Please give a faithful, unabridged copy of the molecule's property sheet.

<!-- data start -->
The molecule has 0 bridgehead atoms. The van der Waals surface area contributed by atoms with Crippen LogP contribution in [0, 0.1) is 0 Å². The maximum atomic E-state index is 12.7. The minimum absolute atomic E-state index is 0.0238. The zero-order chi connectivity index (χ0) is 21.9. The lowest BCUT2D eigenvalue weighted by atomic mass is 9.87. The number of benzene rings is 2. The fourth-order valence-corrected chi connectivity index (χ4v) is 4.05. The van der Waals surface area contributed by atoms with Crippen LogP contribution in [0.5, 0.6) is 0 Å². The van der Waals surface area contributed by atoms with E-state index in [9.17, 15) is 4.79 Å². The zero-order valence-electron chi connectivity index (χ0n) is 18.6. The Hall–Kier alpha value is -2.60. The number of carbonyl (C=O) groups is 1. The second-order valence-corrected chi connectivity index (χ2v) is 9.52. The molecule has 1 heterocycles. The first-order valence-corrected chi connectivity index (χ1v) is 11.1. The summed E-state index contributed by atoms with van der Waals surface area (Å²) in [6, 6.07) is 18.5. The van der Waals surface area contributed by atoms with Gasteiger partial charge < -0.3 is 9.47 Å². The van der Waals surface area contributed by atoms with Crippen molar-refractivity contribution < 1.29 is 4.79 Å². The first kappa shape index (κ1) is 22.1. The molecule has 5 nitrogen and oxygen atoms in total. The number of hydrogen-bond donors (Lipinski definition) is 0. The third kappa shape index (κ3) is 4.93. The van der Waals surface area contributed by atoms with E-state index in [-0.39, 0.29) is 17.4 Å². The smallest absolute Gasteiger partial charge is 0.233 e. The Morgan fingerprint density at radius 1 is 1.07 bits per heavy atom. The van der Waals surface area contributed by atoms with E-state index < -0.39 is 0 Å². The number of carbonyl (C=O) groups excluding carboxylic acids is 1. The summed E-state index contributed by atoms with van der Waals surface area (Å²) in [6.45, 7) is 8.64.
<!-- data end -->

The molecule has 0 bridgehead atoms. The van der Waals surface area contributed by atoms with Crippen LogP contribution in [0, 0.1) is 0 Å². The maximum atomic E-state index is 12.7. The minimum absolute atomic E-state index is 0.0238. The zero-order chi connectivity index (χ0) is 21.9. The lowest BCUT2D eigenvalue weighted by atomic mass is 9.87. The number of benzene rings is 2. The fourth-order valence-corrected chi connectivity index (χ4v) is 4.05. The van der Waals surface area contributed by atoms with Crippen LogP contribution in [0.5, 0.6) is 0 Å². The van der Waals surface area contributed by atoms with E-state index in [9.17, 15) is 4.79 Å². The zero-order valence-electron chi connectivity index (χ0n) is 18.6. The Hall–Kier alpha value is -2.60. The number of carbonyl (C=O) groups is 1. The second-order valence-corrected chi connectivity index (χ2v) is 9.52. The molecule has 1 heterocycles. The first-order valence-corrected chi connectivity index (χ1v) is 11.1. The summed E-state index contributed by atoms with van der Waals surface area (Å²) in [6, 6.07) is 18.5. The van der Waals surface area contributed by atoms with Gasteiger partial charge < -0.3 is 9.47 Å². The van der Waals surface area contributed by atoms with Crippen molar-refractivity contribution < 1.29 is 4.79 Å². The first kappa shape index (κ1) is 22.1. The molecule has 5 nitrogen and oxygen atoms in total. The number of hydrogen-bond donors (Lipinski definition) is 0. The third kappa shape index (κ3) is 4.93. The van der Waals surface area contributed by atoms with E-state index in [-0.39, 0.29) is 17.4 Å². The smallest absolute Gasteiger partial charge is 0.233 e. The Morgan fingerprint density at radius 1 is 1.07 bits per heavy atom. The van der Waals surface area contributed by atoms with E-state index < -0.39 is 0 Å². The number of carbonyl (C=O) groups excluding carboxylic acids is 1. The summed E-state index contributed by atoms with van der Waals surface area (Å²) in [6.45, 7) is 8.64.